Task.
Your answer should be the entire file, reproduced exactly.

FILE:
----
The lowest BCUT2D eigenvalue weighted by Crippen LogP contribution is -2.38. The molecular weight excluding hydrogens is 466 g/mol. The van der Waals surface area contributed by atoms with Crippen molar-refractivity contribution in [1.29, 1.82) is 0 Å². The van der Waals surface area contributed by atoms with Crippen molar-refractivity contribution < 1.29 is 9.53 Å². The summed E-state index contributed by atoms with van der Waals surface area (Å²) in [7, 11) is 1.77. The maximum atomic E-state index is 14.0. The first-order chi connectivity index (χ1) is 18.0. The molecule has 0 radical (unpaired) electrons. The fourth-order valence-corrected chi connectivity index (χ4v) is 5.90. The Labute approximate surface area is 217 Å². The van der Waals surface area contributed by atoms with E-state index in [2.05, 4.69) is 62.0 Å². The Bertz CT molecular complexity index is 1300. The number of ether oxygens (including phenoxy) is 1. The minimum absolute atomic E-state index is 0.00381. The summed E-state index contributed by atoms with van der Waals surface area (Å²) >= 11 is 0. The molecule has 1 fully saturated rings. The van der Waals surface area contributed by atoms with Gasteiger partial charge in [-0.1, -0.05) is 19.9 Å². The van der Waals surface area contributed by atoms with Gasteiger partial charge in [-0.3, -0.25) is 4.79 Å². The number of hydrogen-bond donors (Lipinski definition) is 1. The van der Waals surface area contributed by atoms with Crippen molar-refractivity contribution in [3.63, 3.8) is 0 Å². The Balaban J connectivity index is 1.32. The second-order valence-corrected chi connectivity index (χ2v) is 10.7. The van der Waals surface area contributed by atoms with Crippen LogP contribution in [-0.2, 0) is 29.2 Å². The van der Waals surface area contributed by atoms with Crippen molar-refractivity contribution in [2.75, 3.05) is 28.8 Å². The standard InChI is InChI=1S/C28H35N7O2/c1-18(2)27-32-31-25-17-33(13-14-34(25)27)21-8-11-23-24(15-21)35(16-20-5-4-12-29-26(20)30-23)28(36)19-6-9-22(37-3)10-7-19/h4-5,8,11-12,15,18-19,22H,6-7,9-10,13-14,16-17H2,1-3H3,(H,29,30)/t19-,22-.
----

The lowest BCUT2D eigenvalue weighted by Crippen LogP contribution is -2.38. The molecular weight excluding hydrogens is 466 g/mol. The van der Waals surface area contributed by atoms with Crippen molar-refractivity contribution in [1.29, 1.82) is 0 Å². The van der Waals surface area contributed by atoms with Crippen molar-refractivity contribution < 1.29 is 9.53 Å². The summed E-state index contributed by atoms with van der Waals surface area (Å²) in [7, 11) is 1.77. The maximum atomic E-state index is 14.0. The first-order chi connectivity index (χ1) is 18.0. The molecule has 0 radical (unpaired) electrons. The fourth-order valence-corrected chi connectivity index (χ4v) is 5.90. The Labute approximate surface area is 217 Å². The van der Waals surface area contributed by atoms with E-state index in [2.05, 4.69) is 62.0 Å². The Bertz CT molecular complexity index is 1300. The number of ether oxygens (including phenoxy) is 1. The minimum absolute atomic E-state index is 0.00381. The summed E-state index contributed by atoms with van der Waals surface area (Å²) >= 11 is 0. The molecule has 1 fully saturated rings. The van der Waals surface area contributed by atoms with Gasteiger partial charge in [-0.1, -0.05) is 19.9 Å². The van der Waals surface area contributed by atoms with Gasteiger partial charge in [-0.3, -0.25) is 4.79 Å². The number of hydrogen-bond donors (Lipinski definition) is 1. The van der Waals surface area contributed by atoms with Crippen molar-refractivity contribution in [3.63, 3.8) is 0 Å². The Balaban J connectivity index is 1.32. The second-order valence-corrected chi connectivity index (χ2v) is 10.7. The van der Waals surface area contributed by atoms with Crippen LogP contribution in [-0.2, 0) is 29.2 Å². The van der Waals surface area contributed by atoms with Crippen molar-refractivity contribution in [2.75, 3.05) is 28.8 Å². The standard InChI is InChI=1S/C28H35N7O2/c1-18(2)27-32-31-25-17-33(13-14-34(25)27)21-8-11-23-24(15-21)35(16-20-5-4-12-29-26(20)30-23)28(36)19-6-9-22(37-3)10-7-19/h4-5,8,11-12,15,18-19,22H,6-7,9-10,13-14,16-17H2,1-3H3,(H,29,30)/t19-,22-.